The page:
Building opposition

The irregular patch of pavement at the corner of Haywood Street and Page Avenue in downtown Asheville is heating up again, and it’s not just the warmer weather. The city-owned parcel, adjacent to the Civic Center and the Basilica of St. Lawrence, was once earmarked for a parking deck that proved highly controversial and was eventually canceled. Now, however, the site is en route to becoming home to a seven-story hotel, and that prospect has both the Basilica and anti-high-rise activists up in arms.

Building a case: The century-old Basilica of St. Lawrence as seen from a city-owned parcel that may become the site of a seven-story hotel. Basilica representatives are marshaling community opposition to the project. Photo by Jonathan Welch

Asheville is working out a contract to sell the 0.77-acre property to the McKibbon Hotel Group—the next step in a two-year process of finding suitable developers for various city-owned parcels downtown. The Haywood Street property is one of three plots that have been the focus of that effort. The city’s initial request for qualifications—in which interested firms submit a sort of extended resumé displaying past work—resulted in nine companies making the cut for that site. But only McKibbon followed up with a proposal.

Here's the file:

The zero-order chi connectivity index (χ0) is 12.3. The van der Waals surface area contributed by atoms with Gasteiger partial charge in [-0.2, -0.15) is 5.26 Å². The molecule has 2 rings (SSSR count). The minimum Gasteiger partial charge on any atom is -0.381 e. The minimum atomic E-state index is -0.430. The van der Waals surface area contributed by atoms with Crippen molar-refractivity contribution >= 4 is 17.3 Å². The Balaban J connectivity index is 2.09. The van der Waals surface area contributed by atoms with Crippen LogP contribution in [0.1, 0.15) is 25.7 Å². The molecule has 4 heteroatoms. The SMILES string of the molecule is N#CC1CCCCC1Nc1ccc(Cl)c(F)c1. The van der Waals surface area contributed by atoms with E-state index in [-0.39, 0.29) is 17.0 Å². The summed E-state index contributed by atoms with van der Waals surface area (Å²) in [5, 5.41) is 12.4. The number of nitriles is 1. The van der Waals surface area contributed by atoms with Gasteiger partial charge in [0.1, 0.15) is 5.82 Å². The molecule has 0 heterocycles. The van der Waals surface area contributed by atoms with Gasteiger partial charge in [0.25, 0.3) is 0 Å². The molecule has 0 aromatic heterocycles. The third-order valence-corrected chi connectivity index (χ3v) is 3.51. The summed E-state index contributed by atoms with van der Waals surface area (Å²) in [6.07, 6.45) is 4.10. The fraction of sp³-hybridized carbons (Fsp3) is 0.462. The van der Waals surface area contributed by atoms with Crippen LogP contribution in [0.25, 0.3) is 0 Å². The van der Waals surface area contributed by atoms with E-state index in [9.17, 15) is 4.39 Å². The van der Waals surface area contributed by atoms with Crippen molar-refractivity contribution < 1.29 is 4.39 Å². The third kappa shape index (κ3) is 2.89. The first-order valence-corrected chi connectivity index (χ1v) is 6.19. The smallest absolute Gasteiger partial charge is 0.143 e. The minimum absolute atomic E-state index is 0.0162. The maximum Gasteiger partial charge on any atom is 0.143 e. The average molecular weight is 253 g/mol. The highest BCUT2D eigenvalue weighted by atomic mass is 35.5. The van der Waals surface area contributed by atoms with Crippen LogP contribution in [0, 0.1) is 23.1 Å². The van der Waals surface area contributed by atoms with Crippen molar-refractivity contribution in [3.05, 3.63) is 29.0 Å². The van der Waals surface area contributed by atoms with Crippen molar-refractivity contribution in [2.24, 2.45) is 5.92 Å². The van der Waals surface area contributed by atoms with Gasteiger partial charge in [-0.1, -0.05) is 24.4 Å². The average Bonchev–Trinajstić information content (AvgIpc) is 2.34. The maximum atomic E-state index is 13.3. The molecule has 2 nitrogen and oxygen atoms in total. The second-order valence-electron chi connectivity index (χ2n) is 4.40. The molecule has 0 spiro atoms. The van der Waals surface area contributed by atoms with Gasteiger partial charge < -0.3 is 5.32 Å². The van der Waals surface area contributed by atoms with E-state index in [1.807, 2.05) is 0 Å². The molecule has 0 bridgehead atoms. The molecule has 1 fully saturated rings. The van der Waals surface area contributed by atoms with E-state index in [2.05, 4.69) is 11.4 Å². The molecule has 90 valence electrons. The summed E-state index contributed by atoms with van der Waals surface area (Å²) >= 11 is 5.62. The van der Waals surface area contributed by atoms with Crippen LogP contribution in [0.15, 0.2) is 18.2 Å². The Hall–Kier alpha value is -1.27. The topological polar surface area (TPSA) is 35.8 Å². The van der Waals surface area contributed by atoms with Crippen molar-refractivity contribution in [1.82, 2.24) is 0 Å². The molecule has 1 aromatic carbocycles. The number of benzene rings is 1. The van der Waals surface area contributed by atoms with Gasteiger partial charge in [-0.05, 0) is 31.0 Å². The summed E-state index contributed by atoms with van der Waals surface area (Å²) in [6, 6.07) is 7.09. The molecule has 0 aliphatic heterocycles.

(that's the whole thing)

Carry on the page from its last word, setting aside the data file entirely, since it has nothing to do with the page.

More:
The developer is proposing a seven-story, 130-room hotel featuring 9,200 square feet of retail space and 130 parking spaces, some of which would be public. The original proposal called for a 350-space deck, fulfilling a long-held city goal to increase public parking in that part of town. The parking component was scaled back, however, after the city launched talks with AT&T to purchase its parking lot nearby, Economic Development Director Sam Powers reports.